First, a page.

Hong Kong Cricket Sixes History
The Hong Kong Cricket Sixes is a tournament organized by the Cricket Hong Kong. The tournament is sanctioned by International Cricket Council and is generally held at the Kowloon Cricket Club. Matches are intended to be watched on television, with rules and a setting that encourages aggressive attack and high scores. The tournament is best suited for the all rounders, as all players except the wicket keeper need to bowl an over. All editions of the tournament were held at the Kowloon Cricket Club, with the exception of the 1996 and 1997 editions, which were held at Hong Kong Stadium.
Pakistan won the inaugural trophy in 1992. Wasim Akram was chosen as the man of the match. Teams from Pakistan, England and South Africa have won the tournament 5 times each. The Indian won the 2005 edition. In 2006, South Africa beat Pakistan, the five-time champions. Sri Lanka won the World Cup in 2007 after defeating an All-Stars team that included Shivnarine Chanderpaul and Shane Warne. In 2008, the All-Stars went to the tournament, with Brian Lara of the West Indies and Stephen Fleming of New Zealand as attacking members. They were joined by Sri Lanka, Australia, Bangladesh, England, India, New Zealand, Pakistan, South Africa, and hosts Hong Kong. Eight teams competed in the 2009 tournament, which ran from October 31 to November 1, with South Africa beating Hong Kong in the final. The Hong Kong Cricket Association was awarded HK $ 3.5 million by the Hong Kong Government's Mega Event Fund (MEF) to host the event in 2011, with additional funding provided by the KARP Group. The rules of tournament have been tweaked to meet the objectives of the Mega Events Fund, which promotes Hong Kong as Asia's event capital. The competition begins on Friday of the weekend and lasts two to three days. The number of competing teams was increased from 8 to 12 teams with the addition of 4 more teams, which comprised of a 3 international teams and 1 team of invitational squad of international players. Because of certain issues related to the time constraints HKCA did not make another MEF application in 2012 , and decided to rely on a smaller grant of government's ‘M’ Mark scheme. This resulted in a abated tournament played over two days on 27–28 October with just eight teams. All-Stars side was not a part of that edition of tournament. After 2012 there was a time gap before the tournament returned in 2017. This was mainly due to lack of funds. In 2013, the Hong Kong Cricket Association submitted applications for MEF contributions. At first they had submitted for HK$10 million, but later they revised it toHK$5 million. But all these applications were turned down and the tournament was cancelled due to lack of funds. The organizers were left with only HK$1 million from the M-Mark scheme to compile the tournament. They couldn’t get enough sponsorships from private side too. After a delay of 5 years the tournament was held again in 2017. In that 19th edition, South Africa defeated Pakistan in the finals. Pakistan batting first made 123/6 in 4.5 overs. In reply , South Africa made 124/4 in five overs. South Africa won by 2 wickets.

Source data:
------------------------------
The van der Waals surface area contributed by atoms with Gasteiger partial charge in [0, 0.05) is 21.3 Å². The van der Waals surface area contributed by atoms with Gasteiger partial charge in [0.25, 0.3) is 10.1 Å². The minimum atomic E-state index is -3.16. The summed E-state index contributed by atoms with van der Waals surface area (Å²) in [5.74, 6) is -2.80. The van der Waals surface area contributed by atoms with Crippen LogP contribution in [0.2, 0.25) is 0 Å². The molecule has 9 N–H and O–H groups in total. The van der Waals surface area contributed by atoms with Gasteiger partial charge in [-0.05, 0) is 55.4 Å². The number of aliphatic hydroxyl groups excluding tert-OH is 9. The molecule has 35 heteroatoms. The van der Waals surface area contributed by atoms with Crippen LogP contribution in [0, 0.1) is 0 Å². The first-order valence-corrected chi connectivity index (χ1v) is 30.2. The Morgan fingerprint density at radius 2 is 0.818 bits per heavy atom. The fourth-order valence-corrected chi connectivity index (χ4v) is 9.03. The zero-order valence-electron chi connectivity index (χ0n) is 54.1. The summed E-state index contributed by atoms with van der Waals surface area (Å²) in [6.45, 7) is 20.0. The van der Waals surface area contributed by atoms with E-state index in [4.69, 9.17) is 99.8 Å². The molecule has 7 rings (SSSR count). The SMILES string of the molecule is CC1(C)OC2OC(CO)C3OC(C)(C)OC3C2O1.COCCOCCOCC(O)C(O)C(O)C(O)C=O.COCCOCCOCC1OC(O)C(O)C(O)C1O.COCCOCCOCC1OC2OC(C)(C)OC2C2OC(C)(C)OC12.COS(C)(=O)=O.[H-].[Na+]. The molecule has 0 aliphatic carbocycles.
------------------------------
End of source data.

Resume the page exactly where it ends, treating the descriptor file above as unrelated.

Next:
The Laws of Cricket apply, except:
1. Each match is played between two teams, comprising of six players. Each match consists of a maximum of five overs of 6 balls each, bowled by each side. The final match has eight-ball overs.
2. Every member of the fielding side, except the wicket keeper bowls one over each.
3. Wides and no-balls costs two runs.
4. If five wickets fall before the completion of 5 overs, the last remaining batsman bats alone with the fifth batsman, who was out acting as a runner. He always takes the strike. The innings is complete when the sixth wicket falls or the quota of 5 overs are completed.
5. When the batsman reaches 31 runs, they retire. A batsman who previously retired on reaching 31 runs, can return to the crease once the other lower order batsmen has been out or retired.
6. The winning team obtains 2 points for each.
7. There wont be a free hit after the no ball.